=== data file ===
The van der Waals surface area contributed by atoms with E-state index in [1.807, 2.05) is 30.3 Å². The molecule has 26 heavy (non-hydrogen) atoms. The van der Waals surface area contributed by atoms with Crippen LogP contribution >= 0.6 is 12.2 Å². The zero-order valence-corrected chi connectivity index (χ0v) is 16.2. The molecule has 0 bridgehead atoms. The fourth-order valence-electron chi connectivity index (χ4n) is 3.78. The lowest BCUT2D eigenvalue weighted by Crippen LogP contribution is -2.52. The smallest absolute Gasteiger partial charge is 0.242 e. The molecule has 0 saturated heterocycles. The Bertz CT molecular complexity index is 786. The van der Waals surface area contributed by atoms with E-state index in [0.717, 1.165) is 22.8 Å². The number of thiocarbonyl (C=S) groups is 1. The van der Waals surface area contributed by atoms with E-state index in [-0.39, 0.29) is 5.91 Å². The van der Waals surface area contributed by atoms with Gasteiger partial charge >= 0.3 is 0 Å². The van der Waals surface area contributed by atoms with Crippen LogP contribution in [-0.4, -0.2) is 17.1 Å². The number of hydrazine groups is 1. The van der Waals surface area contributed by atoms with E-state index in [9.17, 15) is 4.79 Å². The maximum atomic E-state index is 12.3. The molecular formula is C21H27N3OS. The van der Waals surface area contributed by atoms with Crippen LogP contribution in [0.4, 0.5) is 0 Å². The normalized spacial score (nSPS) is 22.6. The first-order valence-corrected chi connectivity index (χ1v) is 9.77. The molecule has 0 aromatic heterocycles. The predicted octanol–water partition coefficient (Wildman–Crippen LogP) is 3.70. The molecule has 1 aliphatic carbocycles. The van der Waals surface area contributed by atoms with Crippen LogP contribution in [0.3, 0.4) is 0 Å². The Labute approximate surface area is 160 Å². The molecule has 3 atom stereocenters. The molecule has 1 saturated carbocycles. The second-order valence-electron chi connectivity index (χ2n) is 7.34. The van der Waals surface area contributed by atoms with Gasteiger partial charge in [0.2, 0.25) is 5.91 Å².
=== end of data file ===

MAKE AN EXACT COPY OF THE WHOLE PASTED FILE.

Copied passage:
The van der Waals surface area contributed by atoms with E-state index in [1.807, 2.05) is 30.3 Å². The molecule has 26 heavy (non-hydrogen) atoms. The van der Waals surface area contributed by atoms with Crippen LogP contribution >= 0.6 is 12.2 Å². The zero-order valence-corrected chi connectivity index (χ0v) is 16.2. The molecule has 0 bridgehead atoms. The fourth-order valence-electron chi connectivity index (χ4n) is 3.78. The lowest BCUT2D eigenvalue weighted by Crippen LogP contribution is -2.52. The smallest absolute Gasteiger partial charge is 0.242 e. The molecule has 0 saturated heterocycles. The Bertz CT molecular complexity index is 786. The van der Waals surface area contributed by atoms with E-state index in [0.717, 1.165) is 22.8 Å². The number of thiocarbonyl (C=S) groups is 1. The van der Waals surface area contributed by atoms with E-state index in [-0.39, 0.29) is 5.91 Å². The van der Waals surface area contributed by atoms with Gasteiger partial charge >= 0.3 is 0 Å². The van der Waals surface area contributed by atoms with Crippen LogP contribution in [-0.4, -0.2) is 17.1 Å². The number of hydrazine groups is 1. The van der Waals surface area contributed by atoms with E-state index in [9.17, 15) is 4.79 Å². The maximum atomic E-state index is 12.3. The molecular formula is C21H27N3OS. The van der Waals surface area contributed by atoms with Crippen LogP contribution in [0.4, 0.5) is 0 Å². The normalized spacial score (nSPS) is 22.6. The first-order valence-corrected chi connectivity index (χ1v) is 9.77. The molecule has 0 aromatic heterocycles. The predicted octanol–water partition coefficient (Wildman–Crippen LogP) is 3.70. The molecule has 1 aliphatic carbocycles. The van der Waals surface area contributed by atoms with Crippen LogP contribution in [0.3, 0.4) is 0 Å². The Labute approximate surface area is 160 Å². The molecule has 3 atom stereocenters. The molecule has 1 saturated carbocycles. The second-order valence-electron chi connectivity index (χ2n) is 7.34. The van der Waals surface area contributed by atoms with Gasteiger partial charge in [0.2, 0.25) is 5.91 Å².